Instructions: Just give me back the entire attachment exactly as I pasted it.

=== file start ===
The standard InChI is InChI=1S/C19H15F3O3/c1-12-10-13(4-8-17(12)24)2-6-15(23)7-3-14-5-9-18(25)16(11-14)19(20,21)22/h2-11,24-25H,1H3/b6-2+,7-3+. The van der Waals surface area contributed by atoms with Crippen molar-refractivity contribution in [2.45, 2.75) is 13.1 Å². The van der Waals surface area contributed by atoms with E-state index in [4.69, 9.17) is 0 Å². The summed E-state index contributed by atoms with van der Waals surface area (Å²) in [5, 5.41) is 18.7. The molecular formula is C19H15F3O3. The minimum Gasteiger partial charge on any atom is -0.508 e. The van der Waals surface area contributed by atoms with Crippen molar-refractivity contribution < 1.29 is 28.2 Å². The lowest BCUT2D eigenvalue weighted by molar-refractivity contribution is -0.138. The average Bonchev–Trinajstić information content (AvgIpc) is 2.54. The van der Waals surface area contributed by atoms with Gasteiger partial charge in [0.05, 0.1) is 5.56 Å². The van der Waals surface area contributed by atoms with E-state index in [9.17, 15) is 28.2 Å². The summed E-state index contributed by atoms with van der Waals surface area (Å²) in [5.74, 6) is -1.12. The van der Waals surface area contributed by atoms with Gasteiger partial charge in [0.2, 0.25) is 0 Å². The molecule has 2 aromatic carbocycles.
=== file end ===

The standard InChI is InChI=1S/C19H15F3O3/c1-12-10-13(4-8-17(12)24)2-6-15(23)7-3-14-5-9-18(25)16(11-14)19(20,21)22/h2-11,24-25H,1H3/b6-2+,7-3+. The van der Waals surface area contributed by atoms with Crippen molar-refractivity contribution in [2.45, 2.75) is 13.1 Å². The van der Waals surface area contributed by atoms with E-state index in [4.69, 9.17) is 0 Å². The summed E-state index contributed by atoms with van der Waals surface area (Å²) in [5, 5.41) is 18.7. The molecular formula is C19H15F3O3. The minimum Gasteiger partial charge on any atom is -0.508 e. The van der Waals surface area contributed by atoms with Crippen molar-refractivity contribution < 1.29 is 28.2 Å². The lowest BCUT2D eigenvalue weighted by molar-refractivity contribution is -0.138. The average Bonchev–Trinajstić information content (AvgIpc) is 2.54. The van der Waals surface area contributed by atoms with Gasteiger partial charge in [0.05, 0.1) is 5.56 Å². The van der Waals surface area contributed by atoms with E-state index in [9.17, 15) is 28.2 Å². The summed E-state index contributed by atoms with van der Waals surface area (Å²) in [5.74, 6) is -1.12. The van der Waals surface area contributed by atoms with Gasteiger partial charge in [0.2, 0.25) is 0 Å². The molecule has 2 aromatic carbocycles.